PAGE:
JB: That reminds me of something (Paul) de Man once wrote, in “Hypogram and Inscription” (in Diacritics, 11, Johns Hopkins University Press, 1981), he was speaking about substitutions—metaphors. He said something like “(O)nce the phenomenal intuition has been put in motion, all other substitutions follow as in a chain.”

MB: But that’s a circular event, too. Not simply in the narrative but in the sense of place—I’m not interested in telling someone what the sculpture is or isn’t, but to put them in a place in which these things happen—these sequences occur.

JB: And that’s at the molecular level? I mean beyond the simple relation of topos and proximity—we’re there, but where’s there?

MB: (eating ice cream) Hmm?

JB: Pardon?

MB: I think the metaphor or narrative should and does certainly contribute—but there’s more to it than that. It’s about the objects that surround the idea, that orbit around it. In The Cremaster Cycle, there’s the urgency of the image, the performance, and the place—the location as visual object. These things should all be equally present to the viewer. In those sculptures—in that cycle, I think I conveyed what I wanted to convey.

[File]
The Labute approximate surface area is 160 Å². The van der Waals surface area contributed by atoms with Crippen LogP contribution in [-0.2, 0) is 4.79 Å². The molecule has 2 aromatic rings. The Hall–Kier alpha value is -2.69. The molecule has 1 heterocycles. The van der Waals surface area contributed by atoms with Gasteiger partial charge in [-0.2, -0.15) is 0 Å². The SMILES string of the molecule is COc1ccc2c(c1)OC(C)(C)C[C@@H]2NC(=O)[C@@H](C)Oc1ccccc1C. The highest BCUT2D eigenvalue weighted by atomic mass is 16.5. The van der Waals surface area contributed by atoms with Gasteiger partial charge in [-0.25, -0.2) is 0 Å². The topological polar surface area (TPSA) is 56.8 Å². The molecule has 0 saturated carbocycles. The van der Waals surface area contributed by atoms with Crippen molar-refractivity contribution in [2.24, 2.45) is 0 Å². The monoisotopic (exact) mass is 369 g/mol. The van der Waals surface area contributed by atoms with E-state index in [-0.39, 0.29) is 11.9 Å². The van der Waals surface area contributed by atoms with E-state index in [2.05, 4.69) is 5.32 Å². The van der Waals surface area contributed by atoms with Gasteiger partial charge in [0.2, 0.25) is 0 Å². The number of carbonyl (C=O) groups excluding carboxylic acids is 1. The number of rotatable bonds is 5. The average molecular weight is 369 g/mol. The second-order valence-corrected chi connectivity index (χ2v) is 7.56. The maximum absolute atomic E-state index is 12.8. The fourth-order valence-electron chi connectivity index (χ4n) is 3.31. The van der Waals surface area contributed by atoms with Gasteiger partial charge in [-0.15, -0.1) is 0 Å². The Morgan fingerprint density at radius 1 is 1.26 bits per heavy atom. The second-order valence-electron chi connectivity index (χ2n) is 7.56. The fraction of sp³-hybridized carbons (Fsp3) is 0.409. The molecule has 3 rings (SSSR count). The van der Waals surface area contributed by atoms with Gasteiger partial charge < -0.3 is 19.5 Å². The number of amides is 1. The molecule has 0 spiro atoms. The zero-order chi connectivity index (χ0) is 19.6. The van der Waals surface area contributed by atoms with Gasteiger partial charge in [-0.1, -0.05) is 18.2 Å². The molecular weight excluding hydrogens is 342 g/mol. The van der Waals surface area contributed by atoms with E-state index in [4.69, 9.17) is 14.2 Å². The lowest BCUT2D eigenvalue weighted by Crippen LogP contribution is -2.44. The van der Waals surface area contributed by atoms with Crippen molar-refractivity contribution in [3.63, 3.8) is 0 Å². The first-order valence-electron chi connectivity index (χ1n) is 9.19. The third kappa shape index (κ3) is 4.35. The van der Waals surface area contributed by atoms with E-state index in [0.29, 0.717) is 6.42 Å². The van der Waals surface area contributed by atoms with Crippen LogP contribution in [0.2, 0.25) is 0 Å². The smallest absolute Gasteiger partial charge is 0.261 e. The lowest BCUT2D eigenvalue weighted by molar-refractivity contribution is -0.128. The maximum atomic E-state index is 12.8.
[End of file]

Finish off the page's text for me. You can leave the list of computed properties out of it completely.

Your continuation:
JB: You completed the circle?

MB: Yeah (pauses) I think so.

JB: And yet, people still come away from the experience (of viewing The Cremaster Cycle) with this sense of what you’re “saying” that’s rather given a privileged place above an aesthetic appreciation of the images themselves. Does that bother you?

MB: It’s kind of a strict critical interpretation.

JB: That your work seems to be trying to avoid.

MB: Well, I mean…how can you interpret with words something that originates as nearly wordless?